Egypt Independent

INTERVIEW: On uprising anniversary, activist Alaa Abdel Fattah mulls migration



Serving a five-year sentence handed down on him last February, activist Alaa Abdel Fattah, one of the most vocal critics of Egypt’s military institution and an outstanding figure of the 2011 revolt against former President Hosni Mubarak, speaks out on the fifth anniversary of the uprising.
 
Abdel Fattah, 34, is serving his prison term at Tora Prison over charges of assaulting security and rioting during protests against military trials in late 2013 outside the parliament building. He told Al-Masry Al-Youm that he would leave Egypt once he serves his prison term, noting that he does not predict to be pardoned and released soon.
 
Q: Is there a difference between Alaa Abdel Fattah as a blogger and as a current prisoner of conscience on January 25, 2016?
 
A: I was a blogger back in 2005, and not in 2011. Before January 25 (2011), nothing preoccupied me except for hope. I had a belief that any single action would be beneficial to the quest for change. The 2011 uprising brought that hope, which I am totally denied at present.
 
Q: How are you spending January 25 at prison? How different is it from any other day?
 
A: Every year is different. On January 25, 2014, I was jailed along with my comrades Ahmed Douma, Ahmed Maher and Mohamed Adel. We partied and listened to music. Back then, we still had the energy to share memories with both pride and sarcasm. However, on January 25, 2015, I was separated from my colleagues, which turned me melancholic and nostalgic. As for this year’s January 25, I just want it to pass.
 
My co-inmates now only talk about possible pardons or changes that could get them out of prison. For me, I believe none of that is going to happen. Even when they talk imaginatively about raiding prisons, I fully recognize that the opening of prisons had been a nightmare for inmates, for many ended up either dead or caught by civilian vigilantes.
 
This year is also different since army took over securing the prison on January 23. After all, days-off usually become hard times for prisoners. Cells are closed the whole day and inmates are denied their walkabout break. Douma once told me “January 25 is Police Day. It is their prison, so it is their feast.”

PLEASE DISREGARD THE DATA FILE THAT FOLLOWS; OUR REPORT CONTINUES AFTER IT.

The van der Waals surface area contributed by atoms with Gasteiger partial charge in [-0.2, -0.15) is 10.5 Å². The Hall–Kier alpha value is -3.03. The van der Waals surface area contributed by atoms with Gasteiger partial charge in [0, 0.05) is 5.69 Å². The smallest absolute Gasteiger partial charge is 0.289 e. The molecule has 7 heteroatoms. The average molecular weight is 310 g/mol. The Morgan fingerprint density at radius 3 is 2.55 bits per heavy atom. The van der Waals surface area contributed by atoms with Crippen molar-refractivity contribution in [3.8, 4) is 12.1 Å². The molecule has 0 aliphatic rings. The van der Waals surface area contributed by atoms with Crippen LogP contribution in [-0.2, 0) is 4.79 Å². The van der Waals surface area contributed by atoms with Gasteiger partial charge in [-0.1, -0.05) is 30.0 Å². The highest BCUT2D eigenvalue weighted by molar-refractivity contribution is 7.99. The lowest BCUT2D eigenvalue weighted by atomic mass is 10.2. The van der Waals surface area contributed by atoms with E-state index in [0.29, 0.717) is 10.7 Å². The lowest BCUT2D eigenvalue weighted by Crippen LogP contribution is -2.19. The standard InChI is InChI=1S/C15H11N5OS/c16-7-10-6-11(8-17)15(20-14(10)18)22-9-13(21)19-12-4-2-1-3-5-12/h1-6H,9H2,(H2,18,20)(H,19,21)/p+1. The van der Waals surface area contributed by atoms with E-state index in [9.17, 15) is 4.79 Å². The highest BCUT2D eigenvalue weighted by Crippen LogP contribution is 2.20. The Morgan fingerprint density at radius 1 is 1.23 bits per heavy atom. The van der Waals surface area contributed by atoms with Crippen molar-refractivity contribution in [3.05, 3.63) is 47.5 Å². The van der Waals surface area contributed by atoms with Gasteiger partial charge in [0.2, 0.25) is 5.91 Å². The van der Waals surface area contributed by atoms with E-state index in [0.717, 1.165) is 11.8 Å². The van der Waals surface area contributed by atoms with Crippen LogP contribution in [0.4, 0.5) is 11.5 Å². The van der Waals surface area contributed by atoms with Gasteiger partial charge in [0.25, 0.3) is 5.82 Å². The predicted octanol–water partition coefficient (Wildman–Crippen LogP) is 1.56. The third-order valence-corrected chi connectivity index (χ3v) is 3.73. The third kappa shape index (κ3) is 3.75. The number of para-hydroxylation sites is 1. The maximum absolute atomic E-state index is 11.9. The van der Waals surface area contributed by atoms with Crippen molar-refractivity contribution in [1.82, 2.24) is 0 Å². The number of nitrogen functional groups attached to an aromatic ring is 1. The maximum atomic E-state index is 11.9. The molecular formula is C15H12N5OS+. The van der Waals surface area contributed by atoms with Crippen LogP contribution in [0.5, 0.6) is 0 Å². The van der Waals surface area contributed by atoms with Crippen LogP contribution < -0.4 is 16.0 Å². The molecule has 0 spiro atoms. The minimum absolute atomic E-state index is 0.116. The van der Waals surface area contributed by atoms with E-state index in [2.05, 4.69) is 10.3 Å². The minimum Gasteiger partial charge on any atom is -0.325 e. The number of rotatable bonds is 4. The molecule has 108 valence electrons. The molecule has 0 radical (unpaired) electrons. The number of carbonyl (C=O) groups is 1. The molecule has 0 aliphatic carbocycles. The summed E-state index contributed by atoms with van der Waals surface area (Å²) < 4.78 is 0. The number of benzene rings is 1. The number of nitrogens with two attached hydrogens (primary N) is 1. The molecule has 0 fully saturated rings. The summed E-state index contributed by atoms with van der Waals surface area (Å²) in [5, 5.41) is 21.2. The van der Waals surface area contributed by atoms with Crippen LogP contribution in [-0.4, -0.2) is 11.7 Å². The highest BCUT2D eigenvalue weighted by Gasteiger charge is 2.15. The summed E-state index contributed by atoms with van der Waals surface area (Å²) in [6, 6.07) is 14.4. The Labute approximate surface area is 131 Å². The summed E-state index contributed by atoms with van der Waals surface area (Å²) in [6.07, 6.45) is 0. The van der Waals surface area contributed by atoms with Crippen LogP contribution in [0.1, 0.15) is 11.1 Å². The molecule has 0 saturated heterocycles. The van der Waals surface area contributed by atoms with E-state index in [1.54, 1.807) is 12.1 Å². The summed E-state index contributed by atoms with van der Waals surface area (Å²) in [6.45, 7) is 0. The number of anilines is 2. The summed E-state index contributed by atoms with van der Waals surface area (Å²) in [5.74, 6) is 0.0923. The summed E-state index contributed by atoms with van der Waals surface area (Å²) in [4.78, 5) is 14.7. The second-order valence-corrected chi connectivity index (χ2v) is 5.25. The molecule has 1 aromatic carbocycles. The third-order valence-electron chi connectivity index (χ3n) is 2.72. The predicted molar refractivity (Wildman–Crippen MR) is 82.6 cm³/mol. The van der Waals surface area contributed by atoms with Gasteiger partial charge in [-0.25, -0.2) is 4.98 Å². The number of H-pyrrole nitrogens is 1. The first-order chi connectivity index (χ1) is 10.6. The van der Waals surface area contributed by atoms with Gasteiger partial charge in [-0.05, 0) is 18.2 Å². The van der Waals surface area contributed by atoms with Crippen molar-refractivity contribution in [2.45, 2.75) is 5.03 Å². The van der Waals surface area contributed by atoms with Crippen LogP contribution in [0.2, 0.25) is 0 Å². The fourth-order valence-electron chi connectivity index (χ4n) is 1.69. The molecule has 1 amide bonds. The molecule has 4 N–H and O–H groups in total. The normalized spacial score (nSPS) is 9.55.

Q: Is your prison time different following your father’s death?
 
A: My father’s death was a great ordeal, and I do not think it would have been less shocking had I been outside. Her was the closest person to me and had himself spent a long prison term. I needed him to tell me how to cope with that while keeping my soul alive. Add to it that many of my battles were with the law and courts, seeking to compel the judiciary to admit the truth even if it was biased against it. Such battles my father could skillfully engage in, but after his death, I do not feel I can do it.
 
Q: You were once quoted as saying that nothing was worth your incarceration. What did you mean?
 
A: My previous detentions used to be beneficial to our battles in terms of mobilization. Today things are different. After the Rabaa al-Adaweya massacre, it was important to have the Muslim Brotherhood’s opponents and non-Islamist factions to condemn the massacre, stand against the authorities that committed it and tell them they were criminals. It is true that those who reciprocated were an ineffective tiny minority who paid dearly, yet, their stance and the price they paid for it will leave an effect in the future when society turns to a new stage when it seeks to reconcile with the past.
 
I saw a similar situation in South Africa, where a tiny white minority backed an anti-apartheid movement. Yet, and after the apartheid regime collapsed, it was the position of that group that helped Mandela to achieve a democratic transition free of revenge against the white.
 
My real problem is that I made that stance based on my personal conscience and the circumstances at that time; unaware of the consequences.
 
What is also different in this stretch is that it is the first time I feel real regret. I regret that in 2013, when my name was lifted from the travel ban, I did not travel abroad.
 
Q: How do you see your future under the current government?
 
A: I am currently rethinking everything in my life. That’s not due to the situation in Egypt alone, but also for what is going in in the region and the whole world. There is a current wave sweeping through countries that used to represent a source of hope just like South Africa and Brazil. For our own region, there is a fascist wave. For long, I realized that when Arab governments upheld Pan-Arabism slogans, they were actually a reflection of fascism. However, I always had a belief that, for the public, they meant a cultural connection and a common solidarity with the Palestinian cause. Today, I can see how nationalist senses among people have turned into foundations for fascism.
 
When I get out, I want to travel abroad, away from our region and any other place experiencing ongoing conflicts. I need to think what to do with my life and work.
 
Edited translation from Al-Masry Al-Youm